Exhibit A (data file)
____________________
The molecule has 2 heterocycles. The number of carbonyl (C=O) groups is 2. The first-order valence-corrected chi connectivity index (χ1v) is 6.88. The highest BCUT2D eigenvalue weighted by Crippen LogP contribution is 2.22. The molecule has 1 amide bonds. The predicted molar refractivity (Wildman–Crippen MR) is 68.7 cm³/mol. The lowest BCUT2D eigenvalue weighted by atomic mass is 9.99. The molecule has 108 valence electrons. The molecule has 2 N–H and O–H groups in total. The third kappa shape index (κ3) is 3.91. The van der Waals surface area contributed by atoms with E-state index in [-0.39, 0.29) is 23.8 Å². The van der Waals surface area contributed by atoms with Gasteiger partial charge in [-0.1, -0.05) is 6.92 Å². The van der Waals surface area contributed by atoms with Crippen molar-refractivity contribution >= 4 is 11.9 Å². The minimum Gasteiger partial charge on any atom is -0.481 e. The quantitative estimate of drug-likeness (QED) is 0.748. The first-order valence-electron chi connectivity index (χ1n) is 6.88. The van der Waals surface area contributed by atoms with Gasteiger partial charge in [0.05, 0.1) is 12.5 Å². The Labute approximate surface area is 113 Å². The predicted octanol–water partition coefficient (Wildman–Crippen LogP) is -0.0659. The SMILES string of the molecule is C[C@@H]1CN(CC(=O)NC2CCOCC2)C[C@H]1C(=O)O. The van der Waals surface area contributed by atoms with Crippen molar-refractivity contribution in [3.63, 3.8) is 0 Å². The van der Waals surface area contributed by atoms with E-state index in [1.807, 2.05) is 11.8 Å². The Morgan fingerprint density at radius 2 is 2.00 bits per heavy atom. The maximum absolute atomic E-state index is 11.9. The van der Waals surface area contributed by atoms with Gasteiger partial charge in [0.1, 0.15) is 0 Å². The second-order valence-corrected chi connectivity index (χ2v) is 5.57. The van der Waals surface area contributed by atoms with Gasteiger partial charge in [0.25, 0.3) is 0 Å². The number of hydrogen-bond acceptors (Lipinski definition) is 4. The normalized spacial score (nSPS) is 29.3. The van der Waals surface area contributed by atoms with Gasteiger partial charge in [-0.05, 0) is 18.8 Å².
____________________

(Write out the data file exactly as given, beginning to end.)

The molecule has 2 heterocycles. The number of carbonyl (C=O) groups is 2. The first-order valence-corrected chi connectivity index (χ1v) is 6.88. The highest BCUT2D eigenvalue weighted by Crippen LogP contribution is 2.22. The molecule has 1 amide bonds. The predicted molar refractivity (Wildman–Crippen MR) is 68.7 cm³/mol. The lowest BCUT2D eigenvalue weighted by atomic mass is 9.99. The molecule has 108 valence electrons. The molecule has 2 N–H and O–H groups in total. The third kappa shape index (κ3) is 3.91. The van der Waals surface area contributed by atoms with E-state index in [-0.39, 0.29) is 23.8 Å². The van der Waals surface area contributed by atoms with Gasteiger partial charge in [-0.1, -0.05) is 6.92 Å². The van der Waals surface area contributed by atoms with Crippen molar-refractivity contribution >= 4 is 11.9 Å². The minimum Gasteiger partial charge on any atom is -0.481 e. The quantitative estimate of drug-likeness (QED) is 0.748. The first-order valence-electron chi connectivity index (χ1n) is 6.88. The van der Waals surface area contributed by atoms with Gasteiger partial charge in [0.05, 0.1) is 12.5 Å². The Labute approximate surface area is 113 Å². The predicted octanol–water partition coefficient (Wildman–Crippen LogP) is -0.0659. The SMILES string of the molecule is C[C@@H]1CN(CC(=O)NC2CCOCC2)C[C@H]1C(=O)O. The van der Waals surface area contributed by atoms with Crippen molar-refractivity contribution in [3.63, 3.8) is 0 Å². The van der Waals surface area contributed by atoms with E-state index in [1.807, 2.05) is 11.8 Å². The Morgan fingerprint density at radius 2 is 2.00 bits per heavy atom. The maximum absolute atomic E-state index is 11.9. The van der Waals surface area contributed by atoms with Gasteiger partial charge in [0.1, 0.15) is 0 Å². The second-order valence-corrected chi connectivity index (χ2v) is 5.57. The van der Waals surface area contributed by atoms with Gasteiger partial charge in [0.25, 0.3) is 0 Å². The number of hydrogen-bond acceptors (Lipinski definition) is 4. The normalized spacial score (nSPS) is 29.3. The van der Waals surface area contributed by atoms with Gasteiger partial charge in [-0.05, 0) is 18.8 Å².